6. In all of these surveys of annual income, why do neurosurgery and cardiac surgery never make it to the list? The lack of these highly compensated fields really alters the public perception of medicine. And yes, there are enough neurosurgeons and cardiac surgeons to count.

  7. It occurs to me that if you have to ask this question, you probably shouldn’t choose medicine as a career.

    • My point is that the public only perceives what is reported…. We all know neurosurgeons and cardiac surgeons are highly compensated, but the public never makes that connection. And besides, this whole article is about money. Did you totally gloss over that? And, I’ve been a board certified physician since 2004, so I’m totally able to make these comments!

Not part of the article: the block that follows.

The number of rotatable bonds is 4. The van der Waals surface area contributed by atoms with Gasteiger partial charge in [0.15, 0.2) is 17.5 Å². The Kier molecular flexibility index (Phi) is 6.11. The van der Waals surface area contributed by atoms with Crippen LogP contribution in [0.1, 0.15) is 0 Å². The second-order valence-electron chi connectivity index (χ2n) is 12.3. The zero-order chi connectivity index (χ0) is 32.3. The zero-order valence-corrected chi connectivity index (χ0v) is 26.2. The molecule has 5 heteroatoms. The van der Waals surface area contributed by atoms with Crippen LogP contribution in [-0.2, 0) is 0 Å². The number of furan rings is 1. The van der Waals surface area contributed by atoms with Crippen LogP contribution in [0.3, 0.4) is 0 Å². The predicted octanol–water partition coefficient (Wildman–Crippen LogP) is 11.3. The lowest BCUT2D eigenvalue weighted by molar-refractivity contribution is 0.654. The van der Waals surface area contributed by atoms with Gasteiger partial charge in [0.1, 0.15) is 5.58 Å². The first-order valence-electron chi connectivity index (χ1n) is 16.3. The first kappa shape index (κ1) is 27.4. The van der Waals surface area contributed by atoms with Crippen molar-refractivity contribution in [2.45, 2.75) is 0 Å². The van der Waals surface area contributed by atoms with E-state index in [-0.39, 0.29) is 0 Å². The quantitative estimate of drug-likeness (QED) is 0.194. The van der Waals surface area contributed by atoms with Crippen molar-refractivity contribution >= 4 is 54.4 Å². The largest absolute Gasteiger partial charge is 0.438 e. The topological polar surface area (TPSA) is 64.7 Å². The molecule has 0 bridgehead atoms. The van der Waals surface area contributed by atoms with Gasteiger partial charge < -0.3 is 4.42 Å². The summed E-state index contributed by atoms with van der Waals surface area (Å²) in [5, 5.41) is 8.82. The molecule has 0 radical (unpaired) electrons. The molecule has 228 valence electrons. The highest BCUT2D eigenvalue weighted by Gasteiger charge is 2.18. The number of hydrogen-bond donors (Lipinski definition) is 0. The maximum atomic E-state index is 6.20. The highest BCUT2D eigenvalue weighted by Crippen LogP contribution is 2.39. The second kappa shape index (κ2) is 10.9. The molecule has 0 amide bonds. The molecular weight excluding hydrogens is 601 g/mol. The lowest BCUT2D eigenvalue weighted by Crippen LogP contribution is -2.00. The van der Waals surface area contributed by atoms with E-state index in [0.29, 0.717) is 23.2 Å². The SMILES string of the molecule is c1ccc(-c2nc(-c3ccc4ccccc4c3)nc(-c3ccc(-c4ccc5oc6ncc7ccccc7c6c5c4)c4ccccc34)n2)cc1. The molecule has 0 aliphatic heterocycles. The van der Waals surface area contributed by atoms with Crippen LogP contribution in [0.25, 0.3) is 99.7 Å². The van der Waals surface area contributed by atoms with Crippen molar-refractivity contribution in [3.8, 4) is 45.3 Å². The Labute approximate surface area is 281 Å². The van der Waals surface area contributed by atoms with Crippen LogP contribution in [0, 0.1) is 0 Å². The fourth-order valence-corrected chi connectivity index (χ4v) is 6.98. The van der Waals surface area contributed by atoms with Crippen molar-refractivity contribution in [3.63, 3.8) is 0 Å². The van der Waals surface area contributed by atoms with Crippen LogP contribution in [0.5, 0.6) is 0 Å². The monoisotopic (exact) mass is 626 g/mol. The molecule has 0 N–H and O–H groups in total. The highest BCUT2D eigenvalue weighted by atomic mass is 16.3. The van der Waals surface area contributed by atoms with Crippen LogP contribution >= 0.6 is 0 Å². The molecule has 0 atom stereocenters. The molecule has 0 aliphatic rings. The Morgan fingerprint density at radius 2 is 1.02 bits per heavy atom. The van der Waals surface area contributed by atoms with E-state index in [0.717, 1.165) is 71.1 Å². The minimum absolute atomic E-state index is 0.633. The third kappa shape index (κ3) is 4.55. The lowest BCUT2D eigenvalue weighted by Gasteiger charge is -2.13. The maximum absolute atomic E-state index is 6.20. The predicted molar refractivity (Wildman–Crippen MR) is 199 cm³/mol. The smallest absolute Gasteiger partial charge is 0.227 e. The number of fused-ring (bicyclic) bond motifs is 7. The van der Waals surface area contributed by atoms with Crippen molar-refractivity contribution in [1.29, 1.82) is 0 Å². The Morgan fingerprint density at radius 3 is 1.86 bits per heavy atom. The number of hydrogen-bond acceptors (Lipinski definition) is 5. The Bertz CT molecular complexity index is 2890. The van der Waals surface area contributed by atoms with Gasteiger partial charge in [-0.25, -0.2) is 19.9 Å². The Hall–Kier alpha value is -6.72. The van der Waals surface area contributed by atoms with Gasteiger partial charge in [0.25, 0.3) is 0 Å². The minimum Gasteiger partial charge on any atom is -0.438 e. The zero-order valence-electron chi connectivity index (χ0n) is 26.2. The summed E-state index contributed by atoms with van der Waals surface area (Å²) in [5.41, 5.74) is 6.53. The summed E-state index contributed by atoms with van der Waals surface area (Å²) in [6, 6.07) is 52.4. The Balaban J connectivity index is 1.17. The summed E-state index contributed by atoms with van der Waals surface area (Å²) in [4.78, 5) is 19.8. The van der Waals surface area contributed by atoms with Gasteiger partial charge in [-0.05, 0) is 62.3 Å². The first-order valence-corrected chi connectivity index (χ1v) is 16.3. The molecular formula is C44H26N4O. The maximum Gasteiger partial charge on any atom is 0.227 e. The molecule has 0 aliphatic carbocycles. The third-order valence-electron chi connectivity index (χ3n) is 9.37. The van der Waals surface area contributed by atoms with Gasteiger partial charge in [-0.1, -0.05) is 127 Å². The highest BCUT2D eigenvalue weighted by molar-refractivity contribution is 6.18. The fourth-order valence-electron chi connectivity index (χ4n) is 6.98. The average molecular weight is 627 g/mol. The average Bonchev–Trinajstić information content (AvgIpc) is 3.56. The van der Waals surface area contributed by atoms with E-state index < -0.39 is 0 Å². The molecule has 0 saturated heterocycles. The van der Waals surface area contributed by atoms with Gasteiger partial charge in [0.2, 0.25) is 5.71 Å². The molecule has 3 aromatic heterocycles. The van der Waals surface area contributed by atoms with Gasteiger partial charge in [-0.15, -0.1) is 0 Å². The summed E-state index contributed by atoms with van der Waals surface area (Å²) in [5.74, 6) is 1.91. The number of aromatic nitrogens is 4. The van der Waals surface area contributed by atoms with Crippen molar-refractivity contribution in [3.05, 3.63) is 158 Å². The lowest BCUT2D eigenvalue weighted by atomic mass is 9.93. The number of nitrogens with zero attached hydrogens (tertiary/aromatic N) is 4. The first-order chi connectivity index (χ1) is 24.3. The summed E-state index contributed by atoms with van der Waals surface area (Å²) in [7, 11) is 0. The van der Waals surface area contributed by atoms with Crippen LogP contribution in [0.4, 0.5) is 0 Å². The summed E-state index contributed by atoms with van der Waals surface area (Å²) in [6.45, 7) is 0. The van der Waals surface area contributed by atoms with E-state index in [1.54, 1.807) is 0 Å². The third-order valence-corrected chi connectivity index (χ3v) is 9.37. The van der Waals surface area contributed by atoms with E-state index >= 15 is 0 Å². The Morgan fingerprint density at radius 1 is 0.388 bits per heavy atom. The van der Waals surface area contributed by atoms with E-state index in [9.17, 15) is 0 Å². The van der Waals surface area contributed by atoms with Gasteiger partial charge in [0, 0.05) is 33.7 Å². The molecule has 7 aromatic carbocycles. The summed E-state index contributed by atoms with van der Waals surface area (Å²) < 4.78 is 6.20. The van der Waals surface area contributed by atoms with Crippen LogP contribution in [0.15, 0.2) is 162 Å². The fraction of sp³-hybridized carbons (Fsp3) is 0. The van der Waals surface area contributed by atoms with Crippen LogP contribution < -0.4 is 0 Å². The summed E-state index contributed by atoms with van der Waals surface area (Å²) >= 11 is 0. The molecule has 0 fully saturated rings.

8. Interesting discussion but there is more to medicine than just the monetary value. With a medical degree you have a high level of independence. You can choose to work almost anywhere in the US, if not the world. You can choose whether you want to be on the corporate track or be an independent practitioner. You can choose how much time you want to devote to medicine and how much to other activities (sacrificing some income but still doing well because of the high income you can obtain). And no amount of money can replace the intellectual challenge of the job as well as the joy of helping people. The cost of medical school tuition is high (too high and likely the reason for declining rates of minority doctors) but on balance the benefits far outweigh the debt.

    • Great discussion on the money side of the equation. Definitely agree there is more to consider than just money but then this post would become a novel! Love how the author neutralizes the financial cons with the pros of being a doc. In the end it is worth it financially but definitely have to be proactive in personal finance and really have to love being a doc not just for the money.